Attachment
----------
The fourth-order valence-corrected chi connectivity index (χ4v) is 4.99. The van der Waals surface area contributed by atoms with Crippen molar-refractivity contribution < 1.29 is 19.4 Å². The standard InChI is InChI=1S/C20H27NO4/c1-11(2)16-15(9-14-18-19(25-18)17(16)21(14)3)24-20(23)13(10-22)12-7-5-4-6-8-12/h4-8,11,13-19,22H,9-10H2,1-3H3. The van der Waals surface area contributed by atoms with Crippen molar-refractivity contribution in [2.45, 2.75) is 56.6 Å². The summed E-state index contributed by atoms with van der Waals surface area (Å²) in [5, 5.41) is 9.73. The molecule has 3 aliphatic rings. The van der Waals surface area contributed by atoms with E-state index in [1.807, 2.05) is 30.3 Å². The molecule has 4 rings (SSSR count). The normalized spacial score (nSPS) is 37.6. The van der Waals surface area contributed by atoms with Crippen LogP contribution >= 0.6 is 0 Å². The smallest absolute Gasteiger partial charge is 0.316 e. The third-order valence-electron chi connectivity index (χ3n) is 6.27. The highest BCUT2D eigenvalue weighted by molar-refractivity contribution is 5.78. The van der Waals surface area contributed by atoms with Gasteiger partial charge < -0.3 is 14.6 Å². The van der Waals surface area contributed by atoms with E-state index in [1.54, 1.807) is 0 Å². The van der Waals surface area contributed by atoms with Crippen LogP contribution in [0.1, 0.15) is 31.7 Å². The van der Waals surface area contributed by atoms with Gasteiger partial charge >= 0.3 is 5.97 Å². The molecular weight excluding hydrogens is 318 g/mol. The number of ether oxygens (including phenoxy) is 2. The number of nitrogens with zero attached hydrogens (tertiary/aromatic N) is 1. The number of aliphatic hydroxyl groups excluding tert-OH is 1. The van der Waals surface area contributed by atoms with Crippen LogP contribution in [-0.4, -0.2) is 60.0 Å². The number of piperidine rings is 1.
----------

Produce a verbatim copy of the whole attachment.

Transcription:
The fourth-order valence-corrected chi connectivity index (χ4v) is 4.99. The van der Waals surface area contributed by atoms with Crippen molar-refractivity contribution < 1.29 is 19.4 Å². The standard InChI is InChI=1S/C20H27NO4/c1-11(2)16-15(9-14-18-19(25-18)17(16)21(14)3)24-20(23)13(10-22)12-7-5-4-6-8-12/h4-8,11,13-19,22H,9-10H2,1-3H3. The van der Waals surface area contributed by atoms with Crippen molar-refractivity contribution in [2.45, 2.75) is 56.6 Å². The summed E-state index contributed by atoms with van der Waals surface area (Å²) in [5, 5.41) is 9.73. The molecule has 3 aliphatic rings. The van der Waals surface area contributed by atoms with E-state index in [1.807, 2.05) is 30.3 Å². The molecule has 4 rings (SSSR count). The normalized spacial score (nSPS) is 37.6. The van der Waals surface area contributed by atoms with Crippen LogP contribution >= 0.6 is 0 Å². The smallest absolute Gasteiger partial charge is 0.316 e. The third-order valence-electron chi connectivity index (χ3n) is 6.27. The highest BCUT2D eigenvalue weighted by molar-refractivity contribution is 5.78. The van der Waals surface area contributed by atoms with Gasteiger partial charge < -0.3 is 14.6 Å². The van der Waals surface area contributed by atoms with E-state index in [1.54, 1.807) is 0 Å². The van der Waals surface area contributed by atoms with Crippen LogP contribution in [0.1, 0.15) is 31.7 Å². The van der Waals surface area contributed by atoms with Gasteiger partial charge >= 0.3 is 5.97 Å². The molecular weight excluding hydrogens is 318 g/mol. The number of ether oxygens (including phenoxy) is 2. The number of nitrogens with zero attached hydrogens (tertiary/aromatic N) is 1. The number of aliphatic hydroxyl groups excluding tert-OH is 1. The van der Waals surface area contributed by atoms with Crippen LogP contribution in [-0.4, -0.2) is 60.0 Å². The number of piperidine rings is 1.